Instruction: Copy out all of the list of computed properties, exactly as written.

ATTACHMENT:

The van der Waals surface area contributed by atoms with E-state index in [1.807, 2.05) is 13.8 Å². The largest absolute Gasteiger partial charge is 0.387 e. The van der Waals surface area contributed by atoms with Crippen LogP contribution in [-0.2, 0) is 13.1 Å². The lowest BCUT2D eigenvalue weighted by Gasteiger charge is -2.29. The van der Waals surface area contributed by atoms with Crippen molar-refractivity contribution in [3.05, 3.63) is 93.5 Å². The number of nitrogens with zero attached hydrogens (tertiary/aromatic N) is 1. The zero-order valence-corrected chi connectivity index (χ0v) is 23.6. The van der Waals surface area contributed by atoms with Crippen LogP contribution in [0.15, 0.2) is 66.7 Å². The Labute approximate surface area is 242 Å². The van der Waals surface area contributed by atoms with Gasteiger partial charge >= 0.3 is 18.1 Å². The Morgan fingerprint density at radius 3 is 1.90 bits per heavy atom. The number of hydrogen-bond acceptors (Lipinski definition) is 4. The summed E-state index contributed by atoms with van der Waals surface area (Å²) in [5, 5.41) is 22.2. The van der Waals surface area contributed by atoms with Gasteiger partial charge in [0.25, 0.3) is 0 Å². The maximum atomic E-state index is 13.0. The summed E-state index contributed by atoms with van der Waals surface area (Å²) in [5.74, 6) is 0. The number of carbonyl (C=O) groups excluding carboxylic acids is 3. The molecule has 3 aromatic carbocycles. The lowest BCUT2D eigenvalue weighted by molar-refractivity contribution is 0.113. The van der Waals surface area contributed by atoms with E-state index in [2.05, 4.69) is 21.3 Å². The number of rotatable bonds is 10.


The van der Waals surface area contributed by atoms with E-state index in [1.807, 2.05) is 13.8 Å². The largest absolute Gasteiger partial charge is 0.387 e. The van der Waals surface area contributed by atoms with Crippen LogP contribution in [-0.2, 0) is 13.1 Å². The lowest BCUT2D eigenvalue weighted by Gasteiger charge is -2.29. The van der Waals surface area contributed by atoms with Crippen molar-refractivity contribution in [3.05, 3.63) is 93.5 Å². The number of nitrogens with zero attached hydrogens (tertiary/aromatic N) is 1. The zero-order valence-corrected chi connectivity index (χ0v) is 23.6. The van der Waals surface area contributed by atoms with Crippen LogP contribution in [0.15, 0.2) is 66.7 Å². The Labute approximate surface area is 242 Å². The van der Waals surface area contributed by atoms with Gasteiger partial charge >= 0.3 is 18.1 Å². The Morgan fingerprint density at radius 3 is 1.90 bits per heavy atom. The number of hydrogen-bond acceptors (Lipinski definition) is 4. The summed E-state index contributed by atoms with van der Waals surface area (Å²) in [5, 5.41) is 22.2. The van der Waals surface area contributed by atoms with Gasteiger partial charge in [0.25, 0.3) is 0 Å². The maximum atomic E-state index is 13.0. The summed E-state index contributed by atoms with van der Waals surface area (Å²) in [5.74, 6) is 0. The number of carbonyl (C=O) groups excluding carboxylic acids is 3. The molecule has 3 aromatic carbocycles. The lowest BCUT2D eigenvalue weighted by molar-refractivity contribution is 0.113. The van der Waals surface area contributed by atoms with E-state index in [2.05, 4.69) is 21.3 Å². The number of rotatable bonds is 10.